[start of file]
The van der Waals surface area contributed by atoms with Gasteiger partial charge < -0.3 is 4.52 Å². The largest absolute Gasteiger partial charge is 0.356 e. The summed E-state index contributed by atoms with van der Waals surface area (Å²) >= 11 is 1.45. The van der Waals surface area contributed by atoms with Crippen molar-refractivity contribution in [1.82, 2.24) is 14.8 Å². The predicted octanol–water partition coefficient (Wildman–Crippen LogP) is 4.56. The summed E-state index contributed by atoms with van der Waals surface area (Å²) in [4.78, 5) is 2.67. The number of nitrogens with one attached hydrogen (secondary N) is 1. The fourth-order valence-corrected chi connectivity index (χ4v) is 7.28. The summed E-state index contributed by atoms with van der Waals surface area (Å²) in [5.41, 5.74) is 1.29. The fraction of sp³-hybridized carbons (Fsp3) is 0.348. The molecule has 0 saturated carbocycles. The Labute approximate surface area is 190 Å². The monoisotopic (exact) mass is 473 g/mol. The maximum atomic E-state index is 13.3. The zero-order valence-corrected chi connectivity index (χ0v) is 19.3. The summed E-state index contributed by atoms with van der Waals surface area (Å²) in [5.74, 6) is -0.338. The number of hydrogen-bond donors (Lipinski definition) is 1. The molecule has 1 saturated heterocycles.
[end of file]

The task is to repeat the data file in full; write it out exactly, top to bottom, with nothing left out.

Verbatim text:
The van der Waals surface area contributed by atoms with Gasteiger partial charge < -0.3 is 4.52 Å². The largest absolute Gasteiger partial charge is 0.356 e. The summed E-state index contributed by atoms with van der Waals surface area (Å²) >= 11 is 1.45. The van der Waals surface area contributed by atoms with Crippen molar-refractivity contribution in [1.82, 2.24) is 14.8 Å². The predicted octanol–water partition coefficient (Wildman–Crippen LogP) is 4.56. The summed E-state index contributed by atoms with van der Waals surface area (Å²) in [4.78, 5) is 2.67. The number of nitrogens with one attached hydrogen (secondary N) is 1. The fourth-order valence-corrected chi connectivity index (χ4v) is 7.28. The summed E-state index contributed by atoms with van der Waals surface area (Å²) in [5.41, 5.74) is 1.29. The fraction of sp³-hybridized carbons (Fsp3) is 0.348. The molecule has 0 saturated carbocycles. The Labute approximate surface area is 190 Å². The monoisotopic (exact) mass is 473 g/mol. The maximum atomic E-state index is 13.3. The zero-order valence-corrected chi connectivity index (χ0v) is 19.3. The summed E-state index contributed by atoms with van der Waals surface area (Å²) in [5.74, 6) is -0.338. The number of hydrogen-bond donors (Lipinski definition) is 1. The molecule has 1 saturated heterocycles.